Gary Ross, the scenarist for Dave and writer-director of Pleasantville, tries to fashion another inspirational patriotic myth out of Laura Hillenbrand’s best seller about a famous racehorse of the mid-1930s and three broken men who find salvation through their association with the quirky equine. Maybe the magic will work for those who loved the book, but I found this film stultifyingly self-important and, despite the regularity with which it cuts to the chase, weirdly static. Jeff Bridges (a former auto tycoon), Chris Cooper (an ex-cowboy), and Tobey Maguire (a driven, lonely jockey) know how to hold the right poses, and I enjoyed William H. Macy as a hokey radio announcer who accompanies his spiels with sound effects. But Randy Newman’s lugubrious score proves that he’s become as much a movie hack as Philip Glass, and the narrowness of narrative focus thwarts the sprawl and scale required for a proper period epic. With Elizabeth Banks and Gary Stevens. PG-13, 140 min. (JR)
Though the ads for this British secret service farce primed me for an Austin Powers knockoff, the real model for Rowan Atkinson’s stumblebum title hero is Peter Sellers’s Inspector Clouseau in the Pink Panther comedies. Director Peter Howitt is no Blake Edwards, and some of the slapstick is infantile and, especially toward the end, scatological, but the sheer lunacy of the plotFrench tycoon Pascal Sauvage (John Malkovich with a Clouseau accent) steals the crown jewels and then contrives to get himself crowned king of Englandcarries things along, and on its own modest terms, this romp delivers. Backing up agent English are Natalie Imbruglia (whose character is split rather confusingly between scorn for and infatuation with the hero) and comedian Ben Miller; the amiable script is by Neal Purvis, Robert Wade, and William Davies. 88 min. (JR)
An Israeli rabbi advises his horny yeshiva student (Oren Rehany) to visit a prostitute so he won’t be further distracted, but the youth winds up falling for a 19-year-old Russian hooker (Tchelet Semel) and working at a multicultural bar in Jerusalem that’s run by one of her clients (Saul Stein). For his first feature writer-director Eitan Golan has adapted his semiautobiographical novella “Mike’s Place, a Jerusalem Diary,” and though I anticipated a cutesy comedy, this is something more interesting: a fresh look at contemporary Israeli life, with good performances by all three leads and touching psychological nuances. The story’s resolution isn’t very satisfying, but I considered most of this movie time well spent. The dialogue is mostly in English; the rest is subtitled Arabic, Hebrew, and Russian. 96 min. Landmark’s Century Centre.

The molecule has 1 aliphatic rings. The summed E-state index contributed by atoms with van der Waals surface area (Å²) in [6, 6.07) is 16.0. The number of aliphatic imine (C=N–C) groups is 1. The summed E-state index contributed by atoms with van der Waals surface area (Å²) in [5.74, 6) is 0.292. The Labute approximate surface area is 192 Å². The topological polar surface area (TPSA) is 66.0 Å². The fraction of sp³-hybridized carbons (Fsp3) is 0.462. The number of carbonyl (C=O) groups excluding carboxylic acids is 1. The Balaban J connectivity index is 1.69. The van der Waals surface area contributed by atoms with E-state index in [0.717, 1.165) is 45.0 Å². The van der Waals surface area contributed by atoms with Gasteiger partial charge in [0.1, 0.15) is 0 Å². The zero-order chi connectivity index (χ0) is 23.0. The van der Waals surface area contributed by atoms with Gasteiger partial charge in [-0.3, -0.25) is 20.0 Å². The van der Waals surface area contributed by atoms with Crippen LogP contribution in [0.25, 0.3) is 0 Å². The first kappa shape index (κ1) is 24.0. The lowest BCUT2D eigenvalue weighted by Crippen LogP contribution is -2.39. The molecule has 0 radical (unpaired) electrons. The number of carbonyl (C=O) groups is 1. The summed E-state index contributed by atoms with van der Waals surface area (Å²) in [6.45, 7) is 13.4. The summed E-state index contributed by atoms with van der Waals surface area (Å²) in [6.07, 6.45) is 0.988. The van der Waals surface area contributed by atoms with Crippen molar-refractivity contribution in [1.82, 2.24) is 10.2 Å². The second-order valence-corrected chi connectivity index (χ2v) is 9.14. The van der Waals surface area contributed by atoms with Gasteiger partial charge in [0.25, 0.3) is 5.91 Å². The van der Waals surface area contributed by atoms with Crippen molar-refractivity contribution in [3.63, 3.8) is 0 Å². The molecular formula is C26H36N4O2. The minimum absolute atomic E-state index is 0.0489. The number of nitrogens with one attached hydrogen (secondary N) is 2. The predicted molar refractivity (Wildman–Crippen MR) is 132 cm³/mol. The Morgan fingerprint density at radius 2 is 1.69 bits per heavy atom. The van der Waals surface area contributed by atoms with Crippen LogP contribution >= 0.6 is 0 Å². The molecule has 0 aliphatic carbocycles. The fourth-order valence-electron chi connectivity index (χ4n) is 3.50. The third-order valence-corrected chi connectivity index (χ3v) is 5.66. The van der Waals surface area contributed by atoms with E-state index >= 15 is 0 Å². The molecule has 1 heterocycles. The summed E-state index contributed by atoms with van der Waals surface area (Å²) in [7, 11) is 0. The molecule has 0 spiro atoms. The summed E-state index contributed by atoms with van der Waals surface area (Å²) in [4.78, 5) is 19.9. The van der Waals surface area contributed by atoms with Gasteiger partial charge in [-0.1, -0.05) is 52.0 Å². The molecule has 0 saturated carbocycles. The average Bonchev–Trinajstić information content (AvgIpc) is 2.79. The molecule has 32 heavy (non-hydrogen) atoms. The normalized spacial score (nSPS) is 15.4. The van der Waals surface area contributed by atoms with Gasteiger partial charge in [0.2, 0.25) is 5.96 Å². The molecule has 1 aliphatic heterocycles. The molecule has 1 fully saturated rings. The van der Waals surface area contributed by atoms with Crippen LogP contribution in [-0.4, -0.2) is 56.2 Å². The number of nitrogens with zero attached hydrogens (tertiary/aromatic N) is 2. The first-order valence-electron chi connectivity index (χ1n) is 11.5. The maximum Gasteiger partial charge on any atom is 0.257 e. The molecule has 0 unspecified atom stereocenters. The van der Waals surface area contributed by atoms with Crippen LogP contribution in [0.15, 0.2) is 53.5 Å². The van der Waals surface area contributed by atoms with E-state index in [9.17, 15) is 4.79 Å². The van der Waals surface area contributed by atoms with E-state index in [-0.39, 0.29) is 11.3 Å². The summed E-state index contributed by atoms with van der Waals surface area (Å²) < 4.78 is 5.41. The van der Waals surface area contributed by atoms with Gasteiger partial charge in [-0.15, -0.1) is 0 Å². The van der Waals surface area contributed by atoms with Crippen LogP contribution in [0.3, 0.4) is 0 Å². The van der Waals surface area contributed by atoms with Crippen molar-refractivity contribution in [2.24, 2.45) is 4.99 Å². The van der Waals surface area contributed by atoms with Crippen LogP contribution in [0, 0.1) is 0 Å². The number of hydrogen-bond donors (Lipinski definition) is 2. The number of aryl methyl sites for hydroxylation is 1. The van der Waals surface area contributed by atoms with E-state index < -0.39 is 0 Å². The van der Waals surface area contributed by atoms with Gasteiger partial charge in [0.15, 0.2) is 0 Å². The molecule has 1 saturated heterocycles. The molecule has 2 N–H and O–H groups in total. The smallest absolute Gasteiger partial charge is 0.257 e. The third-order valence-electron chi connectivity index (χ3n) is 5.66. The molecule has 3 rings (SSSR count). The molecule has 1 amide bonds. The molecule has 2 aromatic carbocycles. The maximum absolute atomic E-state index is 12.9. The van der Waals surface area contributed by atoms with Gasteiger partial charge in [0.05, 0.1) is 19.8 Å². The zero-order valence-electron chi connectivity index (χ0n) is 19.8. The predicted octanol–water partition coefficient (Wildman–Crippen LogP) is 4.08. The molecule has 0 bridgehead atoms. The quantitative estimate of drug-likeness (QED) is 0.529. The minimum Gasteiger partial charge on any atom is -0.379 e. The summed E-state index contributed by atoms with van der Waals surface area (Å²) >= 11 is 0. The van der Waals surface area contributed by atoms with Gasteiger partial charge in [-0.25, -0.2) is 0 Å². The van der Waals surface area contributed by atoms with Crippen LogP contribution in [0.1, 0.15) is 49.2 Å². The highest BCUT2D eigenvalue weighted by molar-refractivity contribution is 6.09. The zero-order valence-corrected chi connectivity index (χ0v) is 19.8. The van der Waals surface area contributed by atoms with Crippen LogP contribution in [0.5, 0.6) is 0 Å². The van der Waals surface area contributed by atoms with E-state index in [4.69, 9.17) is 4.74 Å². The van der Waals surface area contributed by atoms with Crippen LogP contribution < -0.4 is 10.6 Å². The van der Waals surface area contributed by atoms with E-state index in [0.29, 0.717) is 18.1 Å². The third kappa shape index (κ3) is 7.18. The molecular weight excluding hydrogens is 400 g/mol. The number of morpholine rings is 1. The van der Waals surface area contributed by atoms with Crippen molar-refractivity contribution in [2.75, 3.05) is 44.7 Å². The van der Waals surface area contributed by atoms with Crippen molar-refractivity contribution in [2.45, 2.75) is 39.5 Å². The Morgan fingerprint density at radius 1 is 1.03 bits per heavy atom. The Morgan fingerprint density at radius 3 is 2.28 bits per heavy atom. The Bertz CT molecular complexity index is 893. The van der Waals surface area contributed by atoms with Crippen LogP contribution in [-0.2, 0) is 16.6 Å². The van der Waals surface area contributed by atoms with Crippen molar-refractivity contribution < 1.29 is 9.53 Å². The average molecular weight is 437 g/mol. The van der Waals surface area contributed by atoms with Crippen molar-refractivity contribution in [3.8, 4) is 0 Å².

This fascinating documentary by Sam Green and Bill Siegel (2002) looks at the Weathermen, whose radical antiwar activism during the late 60s and early 70s culminated in acts of domestic terrorism. By far the most provocative commentary comes from former Weathermen Bill Ayers, Bernardine Dohrn, Brian Flanagan, David Gilbert, and Mark Rudd; some of them, like Dohrn, remain proud of what they did, while others, notably Rudd, are now somewhat ashamed. Unfortunately, the closer the filmmakers get to the present, the less politically adventurous they are. They’re graphic and powerful on this country’s slaughter of innocent Vietnamese (which, rightly or wrongly, motivated the Weathermen’s terrorism) but are completely silent about the recent and ongoing slaughter of innocents in the Middle East and Afghanistan, so that Rudd’s pivotal comparison of Weathermen terrorism with 9/11 is denied any wider context. 92 min. (JR)